How to Get a Car Title Replacement
There are numerous reasons you might need a new or updated car title. The most obvious and common is that you’ve misplaced it. Depending on how vigilant you are about storing paperwork like Social Security cards, birth certificates, the deed to your home, and so on, you may not be able to locate your car title.
However, there are other reasons, like your car title could get destroyed in a house fire, stolen with other papers in a burglary, rendered illegible by a flood, or the tried-and-true your dog ate it. In any case, it’s missing.
If you find yourself without a title, you should remedy that sooner rather than later. You won’t need it until you want to sell, trade-in, or dispose of your car. However, you may also need it to re-register your vehicle if you relocate to another state. When these situations arise, you don’t want to be scrambling around at the last minute trying to secure a replacement title. Most states require time and, in some cases, two to six weeks to mail the new title.
Here we will provide a broad outline of how to secure a replacement title and what background documents you may need to complete the process.
One thing to keep in mind, though — individual states control the domain of titling vehicles, each making its own requirements for title replacement. Some states even require an updated title if you change your name.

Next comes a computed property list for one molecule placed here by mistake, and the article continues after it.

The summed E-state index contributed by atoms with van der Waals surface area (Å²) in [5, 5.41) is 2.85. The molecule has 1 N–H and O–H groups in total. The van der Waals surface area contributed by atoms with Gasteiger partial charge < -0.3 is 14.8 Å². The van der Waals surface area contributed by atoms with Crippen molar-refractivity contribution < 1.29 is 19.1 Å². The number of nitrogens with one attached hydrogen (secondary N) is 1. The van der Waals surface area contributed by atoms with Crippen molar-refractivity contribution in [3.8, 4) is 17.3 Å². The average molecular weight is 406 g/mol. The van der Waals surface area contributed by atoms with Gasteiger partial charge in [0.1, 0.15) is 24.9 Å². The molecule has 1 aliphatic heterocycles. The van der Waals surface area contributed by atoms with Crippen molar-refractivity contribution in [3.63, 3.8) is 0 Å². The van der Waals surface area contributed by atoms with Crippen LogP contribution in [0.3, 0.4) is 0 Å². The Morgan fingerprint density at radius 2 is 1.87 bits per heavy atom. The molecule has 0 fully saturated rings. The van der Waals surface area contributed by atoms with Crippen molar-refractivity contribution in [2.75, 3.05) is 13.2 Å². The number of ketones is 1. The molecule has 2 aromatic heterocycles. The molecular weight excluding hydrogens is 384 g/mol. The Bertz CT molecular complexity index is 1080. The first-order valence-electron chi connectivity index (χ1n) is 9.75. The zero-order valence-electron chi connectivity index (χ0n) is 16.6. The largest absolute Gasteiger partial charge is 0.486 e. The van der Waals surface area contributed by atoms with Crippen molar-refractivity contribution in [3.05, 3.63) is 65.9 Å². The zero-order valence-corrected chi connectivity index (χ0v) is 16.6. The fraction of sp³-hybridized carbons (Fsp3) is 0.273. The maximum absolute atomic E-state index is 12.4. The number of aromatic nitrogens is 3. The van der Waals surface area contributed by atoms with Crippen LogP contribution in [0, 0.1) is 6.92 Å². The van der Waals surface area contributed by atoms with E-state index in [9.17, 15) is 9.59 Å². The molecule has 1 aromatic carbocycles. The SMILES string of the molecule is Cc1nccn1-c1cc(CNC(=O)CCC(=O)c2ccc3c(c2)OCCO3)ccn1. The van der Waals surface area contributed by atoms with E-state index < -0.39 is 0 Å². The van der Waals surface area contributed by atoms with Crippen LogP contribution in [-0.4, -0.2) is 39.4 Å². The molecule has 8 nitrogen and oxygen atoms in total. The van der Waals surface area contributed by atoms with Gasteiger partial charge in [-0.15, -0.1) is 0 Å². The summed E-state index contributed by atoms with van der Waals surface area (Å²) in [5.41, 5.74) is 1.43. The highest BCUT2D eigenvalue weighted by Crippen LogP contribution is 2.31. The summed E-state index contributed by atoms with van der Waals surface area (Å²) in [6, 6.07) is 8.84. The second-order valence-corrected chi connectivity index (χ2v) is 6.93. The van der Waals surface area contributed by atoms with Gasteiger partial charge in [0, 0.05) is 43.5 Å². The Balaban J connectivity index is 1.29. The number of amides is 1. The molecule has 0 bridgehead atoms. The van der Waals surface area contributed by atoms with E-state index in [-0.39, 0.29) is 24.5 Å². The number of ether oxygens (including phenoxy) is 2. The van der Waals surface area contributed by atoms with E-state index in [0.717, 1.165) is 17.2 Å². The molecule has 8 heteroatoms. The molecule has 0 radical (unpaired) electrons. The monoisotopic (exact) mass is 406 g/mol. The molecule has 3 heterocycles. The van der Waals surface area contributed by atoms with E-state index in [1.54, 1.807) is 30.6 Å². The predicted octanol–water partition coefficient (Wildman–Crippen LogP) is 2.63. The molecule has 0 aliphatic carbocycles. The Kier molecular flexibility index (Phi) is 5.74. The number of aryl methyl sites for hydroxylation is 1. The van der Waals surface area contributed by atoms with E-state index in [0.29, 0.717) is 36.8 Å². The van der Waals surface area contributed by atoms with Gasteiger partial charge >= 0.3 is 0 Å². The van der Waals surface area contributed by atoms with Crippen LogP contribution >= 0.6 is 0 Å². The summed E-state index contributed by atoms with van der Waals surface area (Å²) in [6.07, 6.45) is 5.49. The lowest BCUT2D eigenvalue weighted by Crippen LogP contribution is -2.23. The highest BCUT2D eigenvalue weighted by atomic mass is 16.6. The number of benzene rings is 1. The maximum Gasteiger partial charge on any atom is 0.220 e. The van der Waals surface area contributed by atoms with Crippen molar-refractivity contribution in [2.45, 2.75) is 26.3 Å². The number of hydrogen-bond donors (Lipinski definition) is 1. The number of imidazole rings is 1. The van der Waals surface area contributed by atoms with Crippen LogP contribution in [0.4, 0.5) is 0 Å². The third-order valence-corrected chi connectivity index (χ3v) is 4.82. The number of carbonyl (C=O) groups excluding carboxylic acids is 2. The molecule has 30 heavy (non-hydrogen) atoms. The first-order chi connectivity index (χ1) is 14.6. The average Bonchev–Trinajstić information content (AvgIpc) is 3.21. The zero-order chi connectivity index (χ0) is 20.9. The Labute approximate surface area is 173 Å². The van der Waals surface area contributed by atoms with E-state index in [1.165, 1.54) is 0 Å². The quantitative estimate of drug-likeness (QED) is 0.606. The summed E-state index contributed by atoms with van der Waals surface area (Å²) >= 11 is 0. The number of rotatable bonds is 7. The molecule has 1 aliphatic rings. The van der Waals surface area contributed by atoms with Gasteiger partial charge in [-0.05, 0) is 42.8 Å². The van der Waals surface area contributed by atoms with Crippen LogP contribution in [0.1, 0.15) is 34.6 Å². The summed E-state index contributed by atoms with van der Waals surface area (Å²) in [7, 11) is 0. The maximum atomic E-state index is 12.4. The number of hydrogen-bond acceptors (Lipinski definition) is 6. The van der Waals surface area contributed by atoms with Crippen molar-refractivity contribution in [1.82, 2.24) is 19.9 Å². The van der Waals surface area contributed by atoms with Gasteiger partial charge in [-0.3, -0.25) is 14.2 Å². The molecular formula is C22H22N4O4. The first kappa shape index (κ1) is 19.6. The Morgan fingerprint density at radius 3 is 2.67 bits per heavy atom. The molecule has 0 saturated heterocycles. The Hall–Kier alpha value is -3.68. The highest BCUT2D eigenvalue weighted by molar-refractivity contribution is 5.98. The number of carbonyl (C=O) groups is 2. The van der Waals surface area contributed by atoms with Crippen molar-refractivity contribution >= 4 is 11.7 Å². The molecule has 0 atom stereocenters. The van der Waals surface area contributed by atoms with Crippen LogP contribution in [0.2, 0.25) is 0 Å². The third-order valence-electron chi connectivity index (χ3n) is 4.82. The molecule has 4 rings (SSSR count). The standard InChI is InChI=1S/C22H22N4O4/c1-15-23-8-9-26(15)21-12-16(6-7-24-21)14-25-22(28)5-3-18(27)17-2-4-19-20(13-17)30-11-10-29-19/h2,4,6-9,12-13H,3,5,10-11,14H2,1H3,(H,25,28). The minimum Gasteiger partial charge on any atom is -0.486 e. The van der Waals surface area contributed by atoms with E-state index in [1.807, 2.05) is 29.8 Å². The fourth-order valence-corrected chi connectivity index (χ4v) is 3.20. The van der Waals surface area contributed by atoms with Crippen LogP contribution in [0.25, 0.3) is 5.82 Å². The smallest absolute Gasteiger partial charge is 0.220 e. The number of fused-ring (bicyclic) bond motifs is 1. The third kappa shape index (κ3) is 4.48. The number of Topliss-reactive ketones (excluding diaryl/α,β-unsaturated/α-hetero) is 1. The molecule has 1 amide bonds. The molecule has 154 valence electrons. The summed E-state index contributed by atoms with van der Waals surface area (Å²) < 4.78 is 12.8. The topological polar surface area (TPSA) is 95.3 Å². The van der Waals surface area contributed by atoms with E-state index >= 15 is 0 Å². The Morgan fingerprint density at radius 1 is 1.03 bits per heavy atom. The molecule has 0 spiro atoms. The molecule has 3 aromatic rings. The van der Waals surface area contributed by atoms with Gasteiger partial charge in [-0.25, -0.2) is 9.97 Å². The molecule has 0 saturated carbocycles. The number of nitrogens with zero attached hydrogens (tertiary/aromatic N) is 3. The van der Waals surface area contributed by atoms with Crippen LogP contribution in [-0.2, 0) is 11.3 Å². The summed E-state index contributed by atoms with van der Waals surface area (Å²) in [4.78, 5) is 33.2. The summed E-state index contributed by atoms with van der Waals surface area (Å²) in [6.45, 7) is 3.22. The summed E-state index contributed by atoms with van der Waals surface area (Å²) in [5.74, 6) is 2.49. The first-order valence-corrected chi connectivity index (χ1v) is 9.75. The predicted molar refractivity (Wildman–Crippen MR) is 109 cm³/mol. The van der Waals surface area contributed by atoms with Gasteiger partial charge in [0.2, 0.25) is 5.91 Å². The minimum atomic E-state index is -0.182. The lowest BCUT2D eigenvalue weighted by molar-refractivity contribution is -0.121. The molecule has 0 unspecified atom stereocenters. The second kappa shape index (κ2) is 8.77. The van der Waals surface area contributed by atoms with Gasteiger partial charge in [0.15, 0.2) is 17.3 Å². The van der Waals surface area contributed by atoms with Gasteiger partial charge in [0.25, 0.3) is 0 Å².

A car title provides proof of ownership of the vehicle. It’s a legal document issued by a state identifying a specific car and its owner. When a vehicle changes hands, the owner’s identity will change, but the car’s identity will always remain the same. For example, the title includes a car’s vehicle identification number (VIN), year, make, model, and color.
You would only have the original title if you owned the vehicle outright. In other words, you wouldn’t have the original title if you finance a car with an outstanding balance and payments. You won’t get the original until you pay the vehicle in full. If you finance the car and have a title, it’s a copy showing the finance company as the lienholder.
Likewise, if you lease, the car isn’t yours and won’t be unless you purchase the vehicle at the end of the lease. Leasing is like a long-term rental. The lessor retains ownership and the title.
Each state has its requirements and procedures for replacing a car title. Check with your state to determine the specific paperwork it requires. As a rule of thumb, though, expect to produce:
- VIN: This is the car’s vehicle identification number. You can find it etched on a plate attached to the far-left driver’s side of the dashboard where it meets the windshield. It is often also on a plate or sticker on the driver-side door jamb.
- Year, Make, and Model: The year is the car’s model year, the make is the manufacturer, and the model is the car’s nameplate. For instance, a 2019 Chevrolet Malibu is the year, make, and model.